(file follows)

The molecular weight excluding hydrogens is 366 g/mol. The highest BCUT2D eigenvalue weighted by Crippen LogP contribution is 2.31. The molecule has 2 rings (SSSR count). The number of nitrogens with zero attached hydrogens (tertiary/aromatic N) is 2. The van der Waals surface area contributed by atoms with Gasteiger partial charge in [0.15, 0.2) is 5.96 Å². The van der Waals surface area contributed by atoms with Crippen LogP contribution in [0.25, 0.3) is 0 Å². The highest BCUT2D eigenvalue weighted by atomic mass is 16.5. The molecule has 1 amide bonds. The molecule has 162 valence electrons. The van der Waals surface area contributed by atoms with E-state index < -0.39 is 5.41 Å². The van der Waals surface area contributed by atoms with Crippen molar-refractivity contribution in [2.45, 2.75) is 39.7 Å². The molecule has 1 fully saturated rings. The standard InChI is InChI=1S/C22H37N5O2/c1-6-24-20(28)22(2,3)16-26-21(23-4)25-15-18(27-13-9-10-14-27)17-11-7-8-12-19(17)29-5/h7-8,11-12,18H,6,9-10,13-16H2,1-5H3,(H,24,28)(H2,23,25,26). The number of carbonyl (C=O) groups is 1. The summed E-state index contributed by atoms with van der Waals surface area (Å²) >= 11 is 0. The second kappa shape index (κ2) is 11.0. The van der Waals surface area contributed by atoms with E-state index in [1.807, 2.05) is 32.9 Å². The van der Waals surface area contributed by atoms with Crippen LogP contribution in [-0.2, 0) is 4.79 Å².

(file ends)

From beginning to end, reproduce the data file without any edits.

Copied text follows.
The molecular weight excluding hydrogens is 366 g/mol. The highest BCUT2D eigenvalue weighted by Crippen LogP contribution is 2.31. The molecule has 2 rings (SSSR count). The number of nitrogens with zero attached hydrogens (tertiary/aromatic N) is 2. The van der Waals surface area contributed by atoms with Gasteiger partial charge in [0.15, 0.2) is 5.96 Å². The van der Waals surface area contributed by atoms with Crippen LogP contribution in [0.25, 0.3) is 0 Å². The highest BCUT2D eigenvalue weighted by atomic mass is 16.5. The molecule has 1 amide bonds. The molecule has 162 valence electrons. The van der Waals surface area contributed by atoms with E-state index < -0.39 is 5.41 Å². The van der Waals surface area contributed by atoms with Crippen molar-refractivity contribution in [2.45, 2.75) is 39.7 Å². The molecule has 1 fully saturated rings. The standard InChI is InChI=1S/C22H37N5O2/c1-6-24-20(28)22(2,3)16-26-21(23-4)25-15-18(27-13-9-10-14-27)17-11-7-8-12-19(17)29-5/h7-8,11-12,18H,6,9-10,13-16H2,1-5H3,(H,24,28)(H2,23,25,26). The number of carbonyl (C=O) groups is 1. The summed E-state index contributed by atoms with van der Waals surface area (Å²) >= 11 is 0. The second kappa shape index (κ2) is 11.0. The van der Waals surface area contributed by atoms with E-state index in [1.807, 2.05) is 32.9 Å². The van der Waals surface area contributed by atoms with Crippen LogP contribution in [-0.2, 0) is 4.79 Å².